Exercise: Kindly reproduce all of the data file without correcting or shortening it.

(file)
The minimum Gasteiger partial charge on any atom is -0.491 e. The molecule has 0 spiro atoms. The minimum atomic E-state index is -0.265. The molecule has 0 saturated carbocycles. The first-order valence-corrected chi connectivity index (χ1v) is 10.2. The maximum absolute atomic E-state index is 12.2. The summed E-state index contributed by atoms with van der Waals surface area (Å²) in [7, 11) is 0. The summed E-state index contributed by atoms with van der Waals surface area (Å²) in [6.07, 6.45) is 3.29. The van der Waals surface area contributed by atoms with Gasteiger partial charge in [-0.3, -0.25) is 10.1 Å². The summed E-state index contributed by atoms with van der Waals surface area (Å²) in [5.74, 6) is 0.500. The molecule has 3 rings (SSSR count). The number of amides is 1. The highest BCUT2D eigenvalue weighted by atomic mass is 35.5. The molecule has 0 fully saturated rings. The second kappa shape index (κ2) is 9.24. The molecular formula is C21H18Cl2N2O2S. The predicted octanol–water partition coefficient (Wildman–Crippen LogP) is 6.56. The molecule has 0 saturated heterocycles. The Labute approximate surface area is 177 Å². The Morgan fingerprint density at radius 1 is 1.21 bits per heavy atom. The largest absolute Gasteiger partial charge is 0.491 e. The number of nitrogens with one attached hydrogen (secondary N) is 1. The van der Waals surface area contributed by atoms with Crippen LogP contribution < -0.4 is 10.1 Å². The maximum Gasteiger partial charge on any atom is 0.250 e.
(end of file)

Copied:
The minimum Gasteiger partial charge on any atom is -0.491 e. The molecule has 0 spiro atoms. The minimum atomic E-state index is -0.265. The molecule has 0 saturated carbocycles. The first-order valence-corrected chi connectivity index (χ1v) is 10.2. The maximum absolute atomic E-state index is 12.2. The summed E-state index contributed by atoms with van der Waals surface area (Å²) in [7, 11) is 0. The summed E-state index contributed by atoms with van der Waals surface area (Å²) in [6.07, 6.45) is 3.29. The van der Waals surface area contributed by atoms with Gasteiger partial charge in [-0.3, -0.25) is 10.1 Å². The summed E-state index contributed by atoms with van der Waals surface area (Å²) in [5.74, 6) is 0.500. The molecule has 3 rings (SSSR count). The number of amides is 1. The highest BCUT2D eigenvalue weighted by atomic mass is 35.5. The molecule has 0 fully saturated rings. The second kappa shape index (κ2) is 9.24. The molecular formula is C21H18Cl2N2O2S. The predicted octanol–water partition coefficient (Wildman–Crippen LogP) is 6.56. The molecule has 0 saturated heterocycles. The Labute approximate surface area is 177 Å². The Morgan fingerprint density at radius 1 is 1.21 bits per heavy atom. The largest absolute Gasteiger partial charge is 0.491 e. The number of nitrogens with one attached hydrogen (secondary N) is 1. The van der Waals surface area contributed by atoms with Crippen LogP contribution < -0.4 is 10.1 Å². The maximum Gasteiger partial charge on any atom is 0.250 e.